New Horizons – How technology will change teaching and learning – FETL Summer Symposium 2019

FETL’s 2019 Summer Symposium explored the role of technology in FE and its potential to transform every aspect of teaching, learning and the education environment.

The impact of technology on the further education (FE) sector has been a recurring theme in FETL research publications. For example, contributions from Sir Michael Barber, Bob Harrison and Paul McKean focused on the implications of AI and digital skills gaps in the sector.

Held in the House of Commons in July 2019, the symposium brought together an audience of over 100 attendees, which included parliamentarians, civil servants, sector leaders, practitioners, academics and the wider policy community. The event was hosted by Lord Holmes of Richmond MBE, who had recently been appointed as Chair of the Department for Education EdTech Leadership Group. 

The event began with a lunch reception and showcase of Virtual Reality technology. Guests donned a headset to enter the world of Natalie 4.0: software which allows users to explore what the day in the life of a student might look like in 2029. The project is created by Jisc as part of their thought leadership on education and the fourth industrial revolution.  As Paul McKean explained “digital technologies including artificial intelligence, automation, the Internet of things and robotics will affect the way we work, rest and play”.

As well as giving us a glimpse into the future of education, other VR exhibits highlighted how the technology is already being used to help students develop vital skills. Denyse King, Lecturer at Bournemouth University, is researching the role of Virtual Reality Learning Environments (VRLEs) in helping teach skills in healthcare (the CILVRS project); she has written content on safeguarding which has then been to her specifications by tech company Daden Ltd. As Denyse explained she was able to share this technology with symposium delegates to show how:

VRLE offer Further Education and Higher Education level healthcare students the means to access and revisit learning materials in ways which enhance the educational offer, student and patient experience. […] use of VRLE mean educational institutions can offer students clinical experiences which cannot otherwise be guaranteed as routine part of their healthcare education. […] VRLE also have a place in offering realistic clinical experiences for CPD. 

The symposium was chaired by Lord Holmes who has been appointed by the DfE as Chair of the EdTech Leadership Group, supporting the delivery of the 2019 EdTech Strategy. In his opening remarks, Lord Holmes focused on the impact that technology can make in FE: “technology doesn’t need to be magical, certainly should never be mystical. It should never be in search of a solution. It should be sufficient and it should be there to solve a problem.”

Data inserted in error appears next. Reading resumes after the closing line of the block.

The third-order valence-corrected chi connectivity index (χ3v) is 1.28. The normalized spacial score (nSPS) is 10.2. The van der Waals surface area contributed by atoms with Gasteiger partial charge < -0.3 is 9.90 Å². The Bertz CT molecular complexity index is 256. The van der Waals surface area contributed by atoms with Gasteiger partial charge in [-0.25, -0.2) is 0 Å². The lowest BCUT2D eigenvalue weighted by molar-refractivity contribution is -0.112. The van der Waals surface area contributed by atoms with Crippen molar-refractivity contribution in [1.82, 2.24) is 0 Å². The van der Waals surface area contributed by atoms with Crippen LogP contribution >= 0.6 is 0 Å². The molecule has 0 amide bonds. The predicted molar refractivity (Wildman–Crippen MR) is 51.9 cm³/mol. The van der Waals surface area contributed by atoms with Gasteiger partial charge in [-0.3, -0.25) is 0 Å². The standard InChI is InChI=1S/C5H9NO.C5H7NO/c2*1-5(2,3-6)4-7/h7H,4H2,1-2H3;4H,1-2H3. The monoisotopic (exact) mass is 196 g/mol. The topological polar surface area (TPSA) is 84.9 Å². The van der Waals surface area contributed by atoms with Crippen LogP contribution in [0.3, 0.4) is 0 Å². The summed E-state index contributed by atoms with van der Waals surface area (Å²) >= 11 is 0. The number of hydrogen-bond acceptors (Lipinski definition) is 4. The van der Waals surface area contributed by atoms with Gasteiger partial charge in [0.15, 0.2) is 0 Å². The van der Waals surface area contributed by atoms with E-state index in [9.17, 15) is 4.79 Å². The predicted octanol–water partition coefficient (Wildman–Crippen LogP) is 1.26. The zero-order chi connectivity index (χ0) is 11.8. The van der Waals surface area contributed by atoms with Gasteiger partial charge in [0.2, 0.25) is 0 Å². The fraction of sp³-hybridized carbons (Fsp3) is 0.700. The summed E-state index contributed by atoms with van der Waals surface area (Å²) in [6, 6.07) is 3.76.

As Dick Palmer explained in his remarks, the college of the future may look very different but the technology will serve the pedagogues and purposes we recognise and value today. Speaking about the power of AI to support self-directed learning he said “I think for FE, one of our greatest, best strengths is our ability to differentiate for our students and self-directed learning [using AI] is just a part of that.”

As we consider the 2019 EdTech Strategy it’s important to learn the lessons of past efforts to bring technology in the skills system. Dick Palmer, who has worked on EdTech in FE as far back as the BBC Microcomputer, reflected on past initiatives:

I sat on the government’s Science Foresight panel. We were looking at something called Learning 2020. We published a document describing how education was going to look in 2020. I think looking back on that document now is fascinating, because one of our projections was there wouldn’t be colleges as we know it now in 2020, and in fact people would be learning in Nike Town, and that retail outlets would be the place for learning. We clearly didn’t get that one right!

Though predictions about the ways FE will be shaped by technology have not always come to pass, this does not mean that technology has yet to make its mark on the sector.

 As Lord Holmes set out in his opening remarks “the kit is only as good as the training and the people who are behind it”. This theme was echoed in subsequent contributions and, in particular, speakers emphasised the importance of winning over and motivating teaching staff. As Deborah Millar explained, staff often remark that they “don’t know where to start” when it comes to technology. Drawing on her own practice as a learning technologist, she stated that:

I need to win your heart and your mind as a teacher. You do not want to know about this technology, but if I talk to you in teaching terms, and I say, ‘Your assessment, the feedback will be far richer. The student can access it at any time, and it will reduce the amount of time that you do by marking,’ then I hopefully win your heart. Now, if you’re one of these not-so engaged members of staff and I win your heart, you will shout it from the mountains. 

While all staff have a role to play in EdTech, the position of learning technologists was identified as crucial for the success of this agenda in FE. Dame Ruth Silver DBE (FETL) asked panellists how learning technologists can come together to “contribute to the leadership of this system, rather than institutional initiatives and individual pathways?” and “where does this come together as a family, as a system of development, for new technology in education?”